Scottish Government’s climate change policies help produce 25% reduction in carbon footprint in only 8 years


See this from WWF Scotland:

‘New analysis from WWF Scotland published today (Thursday 4 Jan) maps out how the carbon footprint of homes across Scotland has fallen since the Scottish Climate Change Act was passed in 2009. The climate change footprint of each individual’s household energy consumption has been cut by an average of 25% across Scotland, thanks to the growth of renewables, more efficient homes and appliances, and governments’ climate change policies. The charity’s analysis shows how the ‘climate damage’ caused by people using electricity, gas and other fuels to power and heat their homes has fallen rapidly since the first Climate Change Act was passed.’

The WWF goes on to credit the Scottish Parliament with putting Scotland at ‘the forefront of a global energy transition.’

Readers will have seen many reports here on Scotland’s progress toward 100% electricity supply from renewables. The government target is 2030 but it may come much earlier in 2020. See:

Scotland rushing toward 100% electricity supply from renewables by 2020

Another familiar type of headline here: With only 8% of the population, Scotland generates 24% of the UK’s renewable electricity and surges toward 100% sustainability well before 2030.

Though I’ve tended to concentrate on the economic benefits of the growth of renewables generation in the context of the debate over independence, it is, of course, very pleasing to hear of the environmental benefits. Further, if we can reduce our carbon footprint by 25% in only 8 years, presumably we can go much further in the years to come.

Footnote: Should WWF Scotland change their logo to a Polar Bear cub now that the pair in Scotland have successfully bred? I’m beginning to give up on these expensive pandas.


9 thoughts on “Scottish Government’s climate change policies help produce 25% reduction in carbon footprint in only 8 years

  1. Bugger (the Panda) January 4, 2018 / 1:41 pm

    Nobody asks me for advice


    • johnrobertson834 January 4, 2018 / 3:35 pm

      Ooops, forgot about you. Presumably, you’d ensure procreation? Also, wouldn’t try to bugger a polar bear.


  2. Alasdair Macdonald January 4, 2018 / 4:12 pm

    I note that the Climate Change Act was passed by a Labour/LibDem administration, althpough almost all of the implementation has been under SNP administrations. I wonder if Mr Leonard and Mr Rennie will hail this outcome for a policy they put on the statute book and congratulate the SNP for pursuing it with such vigour.

    Over to you Ms Baillie…….

    Liked by 1 person

  3. Ludo Thierry January 4, 2018 / 10:57 pm

    Noticed this on beeb England website re. the UK Govt accessing ‘dormant’ bank account monies for Good Causes – seems like the SNP Scottish Govt will be allocated a share for Scotland. I’m sure there will be no shortage of good ideas where the extra funding can go to try and mitigate Westminster’s austerity adiction even a tiny bit. I know these dormant funds have been accessed previously – but I hadn’t previously seen any mention of Scotland, Wales and N.Ireland getting dedicated shares (see below):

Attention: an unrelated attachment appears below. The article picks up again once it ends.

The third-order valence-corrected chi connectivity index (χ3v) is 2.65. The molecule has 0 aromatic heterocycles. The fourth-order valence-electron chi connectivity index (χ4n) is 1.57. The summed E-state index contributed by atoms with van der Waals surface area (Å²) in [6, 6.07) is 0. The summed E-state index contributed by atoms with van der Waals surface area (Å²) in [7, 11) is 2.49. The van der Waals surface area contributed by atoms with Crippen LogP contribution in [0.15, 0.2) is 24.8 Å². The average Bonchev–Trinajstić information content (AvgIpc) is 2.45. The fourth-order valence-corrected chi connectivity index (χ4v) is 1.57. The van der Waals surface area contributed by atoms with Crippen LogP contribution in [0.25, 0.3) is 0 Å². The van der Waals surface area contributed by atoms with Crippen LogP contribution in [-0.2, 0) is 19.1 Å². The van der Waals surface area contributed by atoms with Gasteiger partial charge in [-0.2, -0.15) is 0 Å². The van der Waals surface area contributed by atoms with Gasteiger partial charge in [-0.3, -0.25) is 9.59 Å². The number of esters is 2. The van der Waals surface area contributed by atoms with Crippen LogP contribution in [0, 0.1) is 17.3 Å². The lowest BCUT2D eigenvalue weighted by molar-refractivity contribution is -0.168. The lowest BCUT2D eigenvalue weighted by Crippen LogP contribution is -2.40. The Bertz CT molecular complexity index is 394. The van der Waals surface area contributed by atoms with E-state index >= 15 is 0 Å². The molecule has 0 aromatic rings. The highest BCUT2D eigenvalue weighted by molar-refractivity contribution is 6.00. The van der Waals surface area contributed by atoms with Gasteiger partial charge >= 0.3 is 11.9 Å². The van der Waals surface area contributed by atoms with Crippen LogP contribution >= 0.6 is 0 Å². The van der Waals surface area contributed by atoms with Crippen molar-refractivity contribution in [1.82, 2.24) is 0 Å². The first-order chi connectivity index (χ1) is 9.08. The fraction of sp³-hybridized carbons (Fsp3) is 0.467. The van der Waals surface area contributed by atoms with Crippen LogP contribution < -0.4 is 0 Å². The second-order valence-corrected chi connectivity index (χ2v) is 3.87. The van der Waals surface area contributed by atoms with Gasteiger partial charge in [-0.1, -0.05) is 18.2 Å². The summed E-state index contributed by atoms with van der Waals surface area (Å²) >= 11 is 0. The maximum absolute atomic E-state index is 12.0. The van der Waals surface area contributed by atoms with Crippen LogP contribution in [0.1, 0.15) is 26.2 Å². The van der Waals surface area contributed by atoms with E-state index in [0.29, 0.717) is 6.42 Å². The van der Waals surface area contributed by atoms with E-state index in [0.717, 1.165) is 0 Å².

Dormant bank accounts to yield £330m more for good causes
    Up to £50m will be allocated to the devolved administrations in Scotland, Wales and Northern Ireland.

    Liked by 1 person

  4. Ludo Thierry January 4, 2018 / 11:05 pm

    Interesting piece on the beeb N. Ireland site giving a comment from the Northern Ireland Agriculture, Environment and Rural Affairs spokesman. Looks to me as if the Departmental spokesman feels able to be more explicit than either Fergus Ewing or his Welsh counterpart have felt it ‘politick’ to be thus far. Given the DUP deal propping up the Tory Govt I feel the comment might be a hopeful indication of the way the wind is blowing re. UK/Devolved administrations tug-of-war over post-brexit decision making in the Agricultural Sector. Time will tell (ideally it won’t matter because we’ll be Indy before then – but just as well to prepare ground for the longer haul just in case). (See below):

    Stormont minister to decide farm payments

    A decision on financial support for NI farmers after Brexit will be one for a future devolved minister, agriculture department officials have said.
    Environment Secretary Michael Gove said English farmers could expect subsidies at the current level until 2024.
    Then the system would switch from one based on farm size to one rewarding farmers for “public goods”, such as biodiversity and water quality.
    He was speaking at a major farming conference in Oxford.
    Officials in Northern Ireland would study the speech but any decision on payments after a UK transition period ended “would be a matter for a minister”, said a spokesman for the Department of Agriculture Environment and Rural Affairs.

    Liked by 1 person

  5. Sam January 5, 2018 / 7:39 am

    Motif for WWF Scotland should be a Border Collie and a Highland Cow with a saltire flying behind.

    Liked by 1 person

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